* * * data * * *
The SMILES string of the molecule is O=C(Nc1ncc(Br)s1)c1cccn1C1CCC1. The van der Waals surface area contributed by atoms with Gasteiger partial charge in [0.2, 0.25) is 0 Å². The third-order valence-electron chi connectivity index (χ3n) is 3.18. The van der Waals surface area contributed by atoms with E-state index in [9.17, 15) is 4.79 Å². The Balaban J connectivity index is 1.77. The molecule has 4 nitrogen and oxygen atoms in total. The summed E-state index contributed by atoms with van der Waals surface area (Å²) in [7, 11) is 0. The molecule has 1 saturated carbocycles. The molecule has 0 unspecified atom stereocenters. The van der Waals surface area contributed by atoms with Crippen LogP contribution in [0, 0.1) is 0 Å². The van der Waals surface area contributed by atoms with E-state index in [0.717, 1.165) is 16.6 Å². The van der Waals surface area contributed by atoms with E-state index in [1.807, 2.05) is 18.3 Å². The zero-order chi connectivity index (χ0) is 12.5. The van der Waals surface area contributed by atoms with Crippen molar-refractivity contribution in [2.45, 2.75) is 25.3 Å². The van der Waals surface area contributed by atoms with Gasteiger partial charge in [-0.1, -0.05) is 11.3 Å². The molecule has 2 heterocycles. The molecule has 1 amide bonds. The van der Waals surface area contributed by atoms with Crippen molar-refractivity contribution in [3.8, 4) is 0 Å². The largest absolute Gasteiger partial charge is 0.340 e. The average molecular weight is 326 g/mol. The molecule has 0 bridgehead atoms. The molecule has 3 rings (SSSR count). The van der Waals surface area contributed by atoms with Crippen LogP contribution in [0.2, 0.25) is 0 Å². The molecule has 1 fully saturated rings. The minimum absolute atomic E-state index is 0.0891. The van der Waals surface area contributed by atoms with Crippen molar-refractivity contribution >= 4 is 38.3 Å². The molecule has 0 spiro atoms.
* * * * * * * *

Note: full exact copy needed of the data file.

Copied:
The SMILES string of the molecule is O=C(Nc1ncc(Br)s1)c1cccn1C1CCC1. The van der Waals surface area contributed by atoms with Gasteiger partial charge in [0.2, 0.25) is 0 Å². The third-order valence-electron chi connectivity index (χ3n) is 3.18. The van der Waals surface area contributed by atoms with E-state index in [9.17, 15) is 4.79 Å². The Balaban J connectivity index is 1.77. The molecule has 4 nitrogen and oxygen atoms in total. The summed E-state index contributed by atoms with van der Waals surface area (Å²) in [7, 11) is 0. The molecule has 1 saturated carbocycles. The molecule has 0 unspecified atom stereocenters. The van der Waals surface area contributed by atoms with Crippen LogP contribution in [0, 0.1) is 0 Å². The van der Waals surface area contributed by atoms with E-state index in [0.717, 1.165) is 16.6 Å². The van der Waals surface area contributed by atoms with E-state index in [1.807, 2.05) is 18.3 Å². The zero-order chi connectivity index (χ0) is 12.5. The van der Waals surface area contributed by atoms with Crippen molar-refractivity contribution in [2.45, 2.75) is 25.3 Å². The van der Waals surface area contributed by atoms with Gasteiger partial charge in [-0.1, -0.05) is 11.3 Å². The molecule has 2 heterocycles. The molecule has 1 amide bonds. The van der Waals surface area contributed by atoms with Crippen molar-refractivity contribution in [3.8, 4) is 0 Å². The largest absolute Gasteiger partial charge is 0.340 e. The average molecular weight is 326 g/mol. The molecule has 0 bridgehead atoms. The molecule has 3 rings (SSSR count). The van der Waals surface area contributed by atoms with Crippen LogP contribution in [0.2, 0.25) is 0 Å². The molecule has 1 fully saturated rings. The minimum absolute atomic E-state index is 0.0891. The van der Waals surface area contributed by atoms with Crippen molar-refractivity contribution >= 4 is 38.3 Å². The molecule has 0 spiro atoms.